The three young men spotlighted in "Farming Boys" are wwoofers. That is, they're participate in WWOOF (World-Wide Opportunites on Organic Farms), an organization of farms which take on foreigners as temporary workers. That "Farming Boys" never actually explains what a wwoofer is is the most obvious omission in the documentary's educational purpose. Although there's also all the traveling they apparently did in Southeast Asia, which is mentioned in the epilogue but doesn't appear anywhere else in the movie.
Instead, they just jump straight from Australia and right into Italy, giving "Farming Boys" a eurocentric vibe that comes off as rather odd, given the way the project emphasizes worldwide learning. It's also odd that I'm using the word eurocentric in this of all contexts. Europe is not generally famous for its farms. But anything you could possibly want to know about how organic European farms operate is given prominent space here, as we several of them in very close up detail.
You've got potato farmers in Italy, goat farmers in the Netherlands, sheep farmers in Holland, and plenty others in between. There are also Korean farms on the bookends, most of whom are quite old, but we don't get much detail when it comes to Korean farming. That stuff is relevant mainly for the sake of backstory. See, the three young men are all from farming communities originally. They have some experience with farming, and embark on the wwoofer project in part because the South Korean job market is very bad.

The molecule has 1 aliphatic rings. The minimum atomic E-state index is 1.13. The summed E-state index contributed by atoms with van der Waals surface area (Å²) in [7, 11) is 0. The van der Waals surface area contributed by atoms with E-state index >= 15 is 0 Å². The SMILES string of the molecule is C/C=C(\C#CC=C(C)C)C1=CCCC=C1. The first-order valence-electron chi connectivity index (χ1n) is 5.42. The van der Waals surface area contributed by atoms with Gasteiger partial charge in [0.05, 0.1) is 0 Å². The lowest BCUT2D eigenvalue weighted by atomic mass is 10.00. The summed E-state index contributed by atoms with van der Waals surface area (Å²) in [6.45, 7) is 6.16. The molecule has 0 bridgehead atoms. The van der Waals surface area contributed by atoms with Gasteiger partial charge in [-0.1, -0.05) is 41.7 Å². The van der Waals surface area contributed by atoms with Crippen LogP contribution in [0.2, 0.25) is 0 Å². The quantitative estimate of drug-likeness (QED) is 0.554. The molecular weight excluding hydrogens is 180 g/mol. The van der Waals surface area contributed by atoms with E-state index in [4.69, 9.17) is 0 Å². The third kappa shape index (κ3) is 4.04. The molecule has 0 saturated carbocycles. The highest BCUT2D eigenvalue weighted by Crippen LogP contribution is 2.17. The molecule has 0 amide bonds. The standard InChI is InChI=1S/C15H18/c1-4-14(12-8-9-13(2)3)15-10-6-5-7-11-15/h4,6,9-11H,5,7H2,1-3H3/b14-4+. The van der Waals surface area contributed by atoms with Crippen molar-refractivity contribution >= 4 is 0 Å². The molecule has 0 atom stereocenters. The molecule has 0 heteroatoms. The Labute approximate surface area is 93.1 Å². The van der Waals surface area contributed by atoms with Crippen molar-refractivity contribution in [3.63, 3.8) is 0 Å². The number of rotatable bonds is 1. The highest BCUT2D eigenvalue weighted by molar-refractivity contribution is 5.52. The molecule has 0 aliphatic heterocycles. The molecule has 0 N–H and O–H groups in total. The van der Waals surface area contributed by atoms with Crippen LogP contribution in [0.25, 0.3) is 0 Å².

My favorite parts of the documentary are where they're just talking about that miserable employment situation and explaining how the sheer scale of competition has made the prospect of farm work appealing. There are these great sections where the young men feed birds, using the behavior of the birds as an analogy for what the South Korean job market is like. There's pretty grim humor in their attitude, even as the whole wwoofer expedition is played off as an adventure.
Which is all "Farming Boys" really is- just a catalog of the three young men's aimless adventures in farming. Aside from the novelty value of seeing how the individual farms operate the whole project comes off as rather narcissistic. At one point they even run into another film crew doing the exact same project. Whether the other film crew's project was ever finished and released in their own home country, I don't know. As far as production goes, I'm not even sure who the cameraman is most of the time.
As vaguely interesting as this all is I was not on the whole very impressed. Indeed, some of the hard information in this documentary is already out of date. Filmed in 2016, reference is made to South Korea's absymally low minimum wage (five dollars an hour), which has since been changed. The point being that minimum wage working on European farms is three times that amount. Huh. Maybe that's why the Southeast Asia part of the trip was skipped. It would have ruined the segue.
Review by William Schwartz
Available on DVD from YESASIA
Staff writer. Has been writing articles for HanCinema since 2012, having lived in South Korea since 2011. Started out in Gyeongju, then to Daegu, then to Ansan, then to Yeongju, then to Seoul, lived on the road for HanCinema's travel diaries series in the summer of 2016, and is currently settled in Anyang. Has good tips for utilizing South Korea's public bus system. William Schwartz can be contacted via firstname.lastname@example.org.
"[HanCinema's Film Review] "Farming Boys""
by HanCinema is licensed under a Creative Commons Attribution-Share Alike 3.0 Unported License.
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